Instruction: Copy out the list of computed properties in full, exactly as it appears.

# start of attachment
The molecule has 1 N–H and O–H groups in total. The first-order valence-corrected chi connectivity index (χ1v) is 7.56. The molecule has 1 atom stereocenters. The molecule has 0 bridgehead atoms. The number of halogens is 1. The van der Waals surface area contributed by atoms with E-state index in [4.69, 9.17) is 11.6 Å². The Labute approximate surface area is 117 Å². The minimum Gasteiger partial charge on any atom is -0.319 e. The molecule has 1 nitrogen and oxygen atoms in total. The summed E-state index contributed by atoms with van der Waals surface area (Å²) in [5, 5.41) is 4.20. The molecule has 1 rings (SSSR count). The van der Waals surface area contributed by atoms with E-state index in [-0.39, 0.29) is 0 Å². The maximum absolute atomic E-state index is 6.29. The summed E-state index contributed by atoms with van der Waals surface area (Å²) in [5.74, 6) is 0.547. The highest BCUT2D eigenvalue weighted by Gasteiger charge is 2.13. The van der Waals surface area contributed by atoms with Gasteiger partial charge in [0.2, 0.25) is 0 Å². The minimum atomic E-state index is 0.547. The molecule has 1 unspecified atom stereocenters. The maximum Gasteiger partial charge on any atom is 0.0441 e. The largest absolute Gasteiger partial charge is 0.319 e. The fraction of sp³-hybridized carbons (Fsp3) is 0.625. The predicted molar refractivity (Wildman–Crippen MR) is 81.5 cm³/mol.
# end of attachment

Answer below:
The molecule has 1 N–H and O–H groups in total. The first-order valence-corrected chi connectivity index (χ1v) is 7.56. The molecule has 1 atom stereocenters. The molecule has 0 bridgehead atoms. The number of halogens is 1. The van der Waals surface area contributed by atoms with E-state index in [4.69, 9.17) is 11.6 Å². The Labute approximate surface area is 117 Å². The minimum Gasteiger partial charge on any atom is -0.319 e. The molecule has 1 nitrogen and oxygen atoms in total. The summed E-state index contributed by atoms with van der Waals surface area (Å²) in [5, 5.41) is 4.20. The molecule has 1 rings (SSSR count). The van der Waals surface area contributed by atoms with E-state index in [-0.39, 0.29) is 0 Å². The maximum absolute atomic E-state index is 6.29. The summed E-state index contributed by atoms with van der Waals surface area (Å²) in [5.74, 6) is 0.547. The highest BCUT2D eigenvalue weighted by Gasteiger charge is 2.13. The van der Waals surface area contributed by atoms with Gasteiger partial charge in [0.2, 0.25) is 0 Å². The minimum atomic E-state index is 0.547. The molecule has 1 unspecified atom stereocenters. The maximum Gasteiger partial charge on any atom is 0.0441 e. The largest absolute Gasteiger partial charge is 0.319 e. The fraction of sp³-hybridized carbons (Fsp3) is 0.625. The predicted molar refractivity (Wildman–Crippen MR) is 81.5 cm³/mol.